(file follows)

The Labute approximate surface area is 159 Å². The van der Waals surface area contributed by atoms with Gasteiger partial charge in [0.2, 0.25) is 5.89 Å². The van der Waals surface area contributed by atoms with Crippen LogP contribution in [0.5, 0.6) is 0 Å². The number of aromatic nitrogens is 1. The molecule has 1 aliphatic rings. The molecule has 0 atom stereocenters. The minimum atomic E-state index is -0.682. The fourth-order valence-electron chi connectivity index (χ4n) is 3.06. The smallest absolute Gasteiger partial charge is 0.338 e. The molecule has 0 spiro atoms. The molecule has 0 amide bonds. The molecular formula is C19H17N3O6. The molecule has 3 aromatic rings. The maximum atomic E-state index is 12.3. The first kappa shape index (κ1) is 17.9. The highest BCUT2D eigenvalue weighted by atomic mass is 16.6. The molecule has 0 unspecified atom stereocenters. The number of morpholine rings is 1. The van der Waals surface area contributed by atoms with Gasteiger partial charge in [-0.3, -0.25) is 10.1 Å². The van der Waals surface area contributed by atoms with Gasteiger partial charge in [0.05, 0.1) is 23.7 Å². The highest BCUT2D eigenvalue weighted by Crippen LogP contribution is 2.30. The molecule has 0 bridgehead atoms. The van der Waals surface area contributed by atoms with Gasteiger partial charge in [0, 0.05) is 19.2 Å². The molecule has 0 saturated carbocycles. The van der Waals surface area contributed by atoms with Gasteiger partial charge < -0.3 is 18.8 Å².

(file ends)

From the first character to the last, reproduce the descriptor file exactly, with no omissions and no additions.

The Labute approximate surface area is 159 Å². The van der Waals surface area contributed by atoms with Gasteiger partial charge in [0.2, 0.25) is 5.89 Å². The van der Waals surface area contributed by atoms with Crippen LogP contribution in [0.5, 0.6) is 0 Å². The number of aromatic nitrogens is 1. The molecule has 1 aliphatic rings. The molecule has 0 atom stereocenters. The minimum atomic E-state index is -0.682. The fourth-order valence-electron chi connectivity index (χ4n) is 3.06. The smallest absolute Gasteiger partial charge is 0.338 e. The molecule has 0 spiro atoms. The molecule has 0 amide bonds. The molecular formula is C19H17N3O6. The molecule has 3 aromatic rings. The maximum atomic E-state index is 12.3. The first kappa shape index (κ1) is 17.9. The highest BCUT2D eigenvalue weighted by atomic mass is 16.6. The molecule has 0 unspecified atom stereocenters. The number of morpholine rings is 1. The van der Waals surface area contributed by atoms with Gasteiger partial charge in [-0.3, -0.25) is 10.1 Å². The van der Waals surface area contributed by atoms with Gasteiger partial charge in [0.05, 0.1) is 23.7 Å². The highest BCUT2D eigenvalue weighted by Crippen LogP contribution is 2.30. The molecule has 0 bridgehead atoms. The van der Waals surface area contributed by atoms with Gasteiger partial charge in [0, 0.05) is 19.2 Å². The molecule has 0 saturated carbocycles. The van der Waals surface area contributed by atoms with Gasteiger partial charge < -0.3 is 18.8 Å².